Writing Prompt Pit Stop

Welcome to Writing Prompt Pit Stop! For the past three weeks we’ve been working with our senses, being more observant through sight, sound, and smell – which leaves us with two more: taste, and touch. This week we’re going to explore how our taste buds can help our writing become more vivid.

You might ask: how can I write about what I taste? A taste is sometimes so hard to describe…you know, that’s why we hear that so many new things we try “taste like chicken.” Have you ever given much thought as to what chicken truly tastes like? How do we know? Does each of us taste the same thing when we eat chicken? All good questions to ponder – and we probably have a variety of answers.

And what about texture? That seems like something that would fall under the touch category, yet when we eat something do we associate the texture along with the taste? Maybe you don’t. But I certainly do – a lot of my least favorite foods, like hominy or anchovies, are associated with their texture which makes me not like the taste…so if I try a new food and it tastes close to hominy or anchovies I won’t like it, even if the texture is totally different. I can attribute that dislike to a matter of “taste” even though it’s truly just my personal taste. Do you ever think about how we use the word “taste?” I guess this is my week to ask questions of you, huh? As long as the questions make you think and engage, it’s all good – so don’t hesitate to ask questions in your poems, stories, essays – and you don’t even have to answer those questions (which is actually okay in creative writing!) as long as it leaves your audience to ponder or engage with your work. I digress.

So back to taste. If you can describe in your poem how a prickly pear margarita tastes; in your short story how your character loves the taste of red hots and peanuts mixed together, or when writing an essay/review on a restaurant’s bacon and chocolate cheesecake or a recipe on some crock pot taco soup, you’re giving your audience something to connect with. In addition, because we’re all so in tune with food all you have to do is simply write the word “bacon” or “strawberry” and our taste buds are already right there – especially if it’s a food or a taste that we really enjoy.

By the same token, just like smell, some of the more sickening tastes are ones that leave a lasting impression. Maybe you were someone as a child that was made to eat soap, or had to take some nasty medicine: caster oil, Pepto-Bismol, or Declomycin; some hate the taste of coffee (although I can’t imagine it!) or can’t stand the taste of brussel sprouts. You can probably supply your own laundry list of foods you turn away because you hate the taste, or as I was saying before – because you love the taste. Again, any of these images can conjure up vivid images for your audiences (can you think of a favorite novel, short story, or poem that uses taste in this way?).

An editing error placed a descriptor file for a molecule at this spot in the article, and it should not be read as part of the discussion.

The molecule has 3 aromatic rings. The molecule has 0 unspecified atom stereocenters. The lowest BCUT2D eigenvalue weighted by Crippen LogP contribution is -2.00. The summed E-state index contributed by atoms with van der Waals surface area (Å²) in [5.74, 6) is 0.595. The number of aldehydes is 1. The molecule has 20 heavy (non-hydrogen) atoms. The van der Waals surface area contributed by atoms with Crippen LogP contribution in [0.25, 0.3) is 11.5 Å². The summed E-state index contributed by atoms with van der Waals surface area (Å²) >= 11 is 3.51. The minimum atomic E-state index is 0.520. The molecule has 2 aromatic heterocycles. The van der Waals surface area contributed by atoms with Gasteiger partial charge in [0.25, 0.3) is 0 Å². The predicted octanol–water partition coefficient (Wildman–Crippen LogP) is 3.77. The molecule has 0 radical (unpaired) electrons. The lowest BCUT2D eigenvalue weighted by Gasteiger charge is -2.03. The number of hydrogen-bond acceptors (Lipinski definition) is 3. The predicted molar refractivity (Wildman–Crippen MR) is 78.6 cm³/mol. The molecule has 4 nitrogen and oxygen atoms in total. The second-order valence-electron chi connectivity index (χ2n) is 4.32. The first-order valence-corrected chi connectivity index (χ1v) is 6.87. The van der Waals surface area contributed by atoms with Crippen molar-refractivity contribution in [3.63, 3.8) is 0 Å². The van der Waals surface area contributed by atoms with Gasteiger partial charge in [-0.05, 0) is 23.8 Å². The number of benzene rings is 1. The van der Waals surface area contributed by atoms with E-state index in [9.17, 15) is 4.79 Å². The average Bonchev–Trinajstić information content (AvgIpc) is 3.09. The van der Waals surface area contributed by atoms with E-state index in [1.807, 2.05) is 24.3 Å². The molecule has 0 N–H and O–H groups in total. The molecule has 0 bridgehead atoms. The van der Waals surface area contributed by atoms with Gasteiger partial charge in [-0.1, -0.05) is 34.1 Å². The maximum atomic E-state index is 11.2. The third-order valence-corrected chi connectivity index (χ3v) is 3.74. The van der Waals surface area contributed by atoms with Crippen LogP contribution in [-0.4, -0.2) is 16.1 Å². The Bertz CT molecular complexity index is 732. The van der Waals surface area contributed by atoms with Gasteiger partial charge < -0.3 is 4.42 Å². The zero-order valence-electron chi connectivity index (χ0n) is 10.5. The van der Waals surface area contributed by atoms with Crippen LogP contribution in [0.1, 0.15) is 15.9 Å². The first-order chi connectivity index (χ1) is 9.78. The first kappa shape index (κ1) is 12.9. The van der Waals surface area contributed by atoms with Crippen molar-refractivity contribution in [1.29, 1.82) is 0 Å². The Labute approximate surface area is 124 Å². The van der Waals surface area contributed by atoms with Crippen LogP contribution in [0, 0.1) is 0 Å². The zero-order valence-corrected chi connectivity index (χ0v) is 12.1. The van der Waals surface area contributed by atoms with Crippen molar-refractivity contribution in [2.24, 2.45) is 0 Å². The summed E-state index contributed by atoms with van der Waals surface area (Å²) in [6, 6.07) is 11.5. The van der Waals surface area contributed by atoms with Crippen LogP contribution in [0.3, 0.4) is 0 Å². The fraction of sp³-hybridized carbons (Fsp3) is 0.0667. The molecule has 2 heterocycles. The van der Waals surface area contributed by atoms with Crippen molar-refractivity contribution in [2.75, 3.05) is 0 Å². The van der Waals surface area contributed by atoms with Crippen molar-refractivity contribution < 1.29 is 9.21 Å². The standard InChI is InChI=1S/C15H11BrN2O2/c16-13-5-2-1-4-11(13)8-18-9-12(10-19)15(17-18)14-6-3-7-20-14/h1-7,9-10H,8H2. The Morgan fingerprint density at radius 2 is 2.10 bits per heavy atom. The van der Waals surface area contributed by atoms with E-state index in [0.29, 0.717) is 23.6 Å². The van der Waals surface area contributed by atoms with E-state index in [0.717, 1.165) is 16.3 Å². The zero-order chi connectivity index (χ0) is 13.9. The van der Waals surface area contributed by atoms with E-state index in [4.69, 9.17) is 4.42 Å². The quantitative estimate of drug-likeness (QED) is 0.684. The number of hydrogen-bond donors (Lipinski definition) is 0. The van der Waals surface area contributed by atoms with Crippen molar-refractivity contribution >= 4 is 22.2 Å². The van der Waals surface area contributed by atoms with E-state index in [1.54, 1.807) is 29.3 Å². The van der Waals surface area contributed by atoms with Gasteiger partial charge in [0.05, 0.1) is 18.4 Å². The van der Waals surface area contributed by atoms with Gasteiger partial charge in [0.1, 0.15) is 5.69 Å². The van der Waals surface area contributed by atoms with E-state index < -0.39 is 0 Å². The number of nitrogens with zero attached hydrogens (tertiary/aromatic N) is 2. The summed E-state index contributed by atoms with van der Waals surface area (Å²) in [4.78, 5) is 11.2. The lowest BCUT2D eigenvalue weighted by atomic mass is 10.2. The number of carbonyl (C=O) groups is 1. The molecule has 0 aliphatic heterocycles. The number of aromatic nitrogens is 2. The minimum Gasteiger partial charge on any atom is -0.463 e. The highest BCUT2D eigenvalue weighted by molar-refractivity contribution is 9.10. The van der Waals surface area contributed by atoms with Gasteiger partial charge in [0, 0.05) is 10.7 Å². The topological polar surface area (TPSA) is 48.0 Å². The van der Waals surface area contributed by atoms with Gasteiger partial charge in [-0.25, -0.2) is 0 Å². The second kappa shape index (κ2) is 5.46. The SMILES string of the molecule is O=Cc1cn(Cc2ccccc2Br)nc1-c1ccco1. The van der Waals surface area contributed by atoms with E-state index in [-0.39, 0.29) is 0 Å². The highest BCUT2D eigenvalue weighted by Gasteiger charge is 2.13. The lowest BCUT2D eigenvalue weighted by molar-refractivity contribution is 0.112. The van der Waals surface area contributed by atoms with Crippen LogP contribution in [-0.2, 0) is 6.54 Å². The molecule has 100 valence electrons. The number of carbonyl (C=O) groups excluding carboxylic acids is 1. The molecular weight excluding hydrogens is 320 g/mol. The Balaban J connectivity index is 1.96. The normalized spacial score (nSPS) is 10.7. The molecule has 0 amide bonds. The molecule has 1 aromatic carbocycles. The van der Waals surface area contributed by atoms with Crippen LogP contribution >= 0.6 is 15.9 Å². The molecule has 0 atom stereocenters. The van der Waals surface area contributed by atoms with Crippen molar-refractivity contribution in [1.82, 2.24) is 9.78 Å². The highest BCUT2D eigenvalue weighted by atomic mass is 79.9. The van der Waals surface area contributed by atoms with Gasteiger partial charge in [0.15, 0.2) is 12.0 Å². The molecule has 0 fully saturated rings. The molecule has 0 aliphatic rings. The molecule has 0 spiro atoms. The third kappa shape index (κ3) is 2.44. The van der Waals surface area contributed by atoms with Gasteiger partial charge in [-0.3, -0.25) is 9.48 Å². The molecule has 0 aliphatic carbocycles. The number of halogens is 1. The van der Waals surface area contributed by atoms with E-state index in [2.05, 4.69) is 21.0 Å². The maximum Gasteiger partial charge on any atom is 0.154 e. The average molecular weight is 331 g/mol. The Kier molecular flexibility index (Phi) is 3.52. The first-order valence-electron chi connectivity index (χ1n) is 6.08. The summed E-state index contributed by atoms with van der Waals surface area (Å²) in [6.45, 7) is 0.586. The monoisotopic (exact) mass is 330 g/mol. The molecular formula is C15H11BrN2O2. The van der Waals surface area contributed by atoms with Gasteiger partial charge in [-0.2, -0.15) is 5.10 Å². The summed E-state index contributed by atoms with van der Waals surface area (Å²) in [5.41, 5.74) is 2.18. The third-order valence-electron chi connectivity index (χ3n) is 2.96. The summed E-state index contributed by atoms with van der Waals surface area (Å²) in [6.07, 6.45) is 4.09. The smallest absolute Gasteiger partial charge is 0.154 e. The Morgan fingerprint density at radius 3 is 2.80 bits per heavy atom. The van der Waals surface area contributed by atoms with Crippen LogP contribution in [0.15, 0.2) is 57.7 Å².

With these ideas in mind, get your taste buds working and use your eleventh prompt:

“Show ’em You’ve Got Taste!”

1) At your next meal, snack, or dessert make special notice of the way each food tastes. How can you describe what you’re tasting in your writing? Is something sweet, salty, tart, smoky, sour, etc.? Think about how foods are advertised to us, or what about how foods are targeted to millennials vs. baby boomers that identify with foods depicted in the show Mad Men? What word choices do they make that attract us to those foods? Make a list in your daybook of all tastes, and word choices that conjure up good (or bad) images in your mind. If they do that for you, they probably will for your audience.

2) Think of the best meal you’ve ever had, or the worst food you ever tasted. What about your favorite pizza? What makes it taste better than all of the other pizzas? How can you describe this to your audience? Take ten minutes and write about one of these ideas or write until your “taste” for the idea runs dry.

3) When you have a fair amount of writing generated by taste – mine through your work and decide how you can best use some of your descriptions or images. Do you have a poem about the best ice cream sundae you ever ate? Does it make sense that the character that you’ve been developing loves black licorice? Do you have an essay that revolves around that Thanksgiving when mom forgot to buy a turkey, there was no ham left at the grocery to buy, and you ended up having the best chili you ever tasted in your life? You see how once you get to writing, and have a list of things to work with you can come up with those “endless possibilities?”